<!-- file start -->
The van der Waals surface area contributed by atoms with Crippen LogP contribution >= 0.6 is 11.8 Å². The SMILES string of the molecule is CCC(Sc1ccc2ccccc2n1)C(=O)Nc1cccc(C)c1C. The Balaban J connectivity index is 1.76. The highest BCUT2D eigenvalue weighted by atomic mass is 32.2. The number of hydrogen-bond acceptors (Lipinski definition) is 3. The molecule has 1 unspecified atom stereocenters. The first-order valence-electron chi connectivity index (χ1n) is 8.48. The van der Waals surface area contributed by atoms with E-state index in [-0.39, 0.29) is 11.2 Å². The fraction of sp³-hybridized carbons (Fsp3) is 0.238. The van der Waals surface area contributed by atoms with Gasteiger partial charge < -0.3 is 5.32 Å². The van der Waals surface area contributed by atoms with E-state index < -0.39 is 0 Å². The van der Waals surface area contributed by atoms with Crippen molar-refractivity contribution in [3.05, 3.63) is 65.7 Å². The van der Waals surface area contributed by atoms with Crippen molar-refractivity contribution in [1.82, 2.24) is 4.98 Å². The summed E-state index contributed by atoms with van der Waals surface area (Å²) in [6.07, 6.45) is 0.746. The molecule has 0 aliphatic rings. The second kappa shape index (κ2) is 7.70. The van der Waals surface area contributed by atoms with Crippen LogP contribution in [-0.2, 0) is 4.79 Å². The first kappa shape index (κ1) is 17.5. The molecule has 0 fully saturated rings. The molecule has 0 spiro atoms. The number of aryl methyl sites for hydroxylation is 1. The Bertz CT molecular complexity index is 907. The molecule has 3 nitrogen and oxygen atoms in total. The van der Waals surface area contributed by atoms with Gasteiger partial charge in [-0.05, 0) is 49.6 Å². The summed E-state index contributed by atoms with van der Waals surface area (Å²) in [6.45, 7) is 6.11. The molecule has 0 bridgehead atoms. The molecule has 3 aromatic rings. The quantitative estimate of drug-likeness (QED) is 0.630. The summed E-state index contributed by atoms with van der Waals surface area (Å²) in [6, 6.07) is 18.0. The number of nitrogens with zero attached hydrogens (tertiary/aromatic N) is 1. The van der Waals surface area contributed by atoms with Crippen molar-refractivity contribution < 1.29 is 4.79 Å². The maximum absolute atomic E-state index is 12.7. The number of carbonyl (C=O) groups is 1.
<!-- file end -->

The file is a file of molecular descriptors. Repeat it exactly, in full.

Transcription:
The van der Waals surface area contributed by atoms with Crippen LogP contribution >= 0.6 is 11.8 Å². The SMILES string of the molecule is CCC(Sc1ccc2ccccc2n1)C(=O)Nc1cccc(C)c1C. The Balaban J connectivity index is 1.76. The highest BCUT2D eigenvalue weighted by atomic mass is 32.2. The number of hydrogen-bond acceptors (Lipinski definition) is 3. The molecule has 1 unspecified atom stereocenters. The first-order valence-electron chi connectivity index (χ1n) is 8.48. The van der Waals surface area contributed by atoms with E-state index in [-0.39, 0.29) is 11.2 Å². The fraction of sp³-hybridized carbons (Fsp3) is 0.238. The van der Waals surface area contributed by atoms with Gasteiger partial charge < -0.3 is 5.32 Å². The van der Waals surface area contributed by atoms with E-state index < -0.39 is 0 Å². The van der Waals surface area contributed by atoms with Crippen molar-refractivity contribution in [3.05, 3.63) is 65.7 Å². The van der Waals surface area contributed by atoms with Crippen molar-refractivity contribution in [1.82, 2.24) is 4.98 Å². The summed E-state index contributed by atoms with van der Waals surface area (Å²) in [6.07, 6.45) is 0.746. The molecule has 0 aliphatic rings. The second kappa shape index (κ2) is 7.70. The van der Waals surface area contributed by atoms with Crippen LogP contribution in [-0.2, 0) is 4.79 Å². The first kappa shape index (κ1) is 17.5. The molecule has 0 fully saturated rings. The molecule has 0 spiro atoms. The number of aryl methyl sites for hydroxylation is 1. The Bertz CT molecular complexity index is 907. The molecule has 3 nitrogen and oxygen atoms in total. The van der Waals surface area contributed by atoms with Gasteiger partial charge in [-0.05, 0) is 49.6 Å². The summed E-state index contributed by atoms with van der Waals surface area (Å²) in [6.45, 7) is 6.11. The molecule has 0 bridgehead atoms. The molecule has 3 aromatic rings. The quantitative estimate of drug-likeness (QED) is 0.630. The summed E-state index contributed by atoms with van der Waals surface area (Å²) in [6, 6.07) is 18.0. The number of nitrogens with zero attached hydrogens (tertiary/aromatic N) is 1. The van der Waals surface area contributed by atoms with Crippen molar-refractivity contribution < 1.29 is 4.79 Å². The maximum absolute atomic E-state index is 12.7. The number of carbonyl (C=O) groups is 1.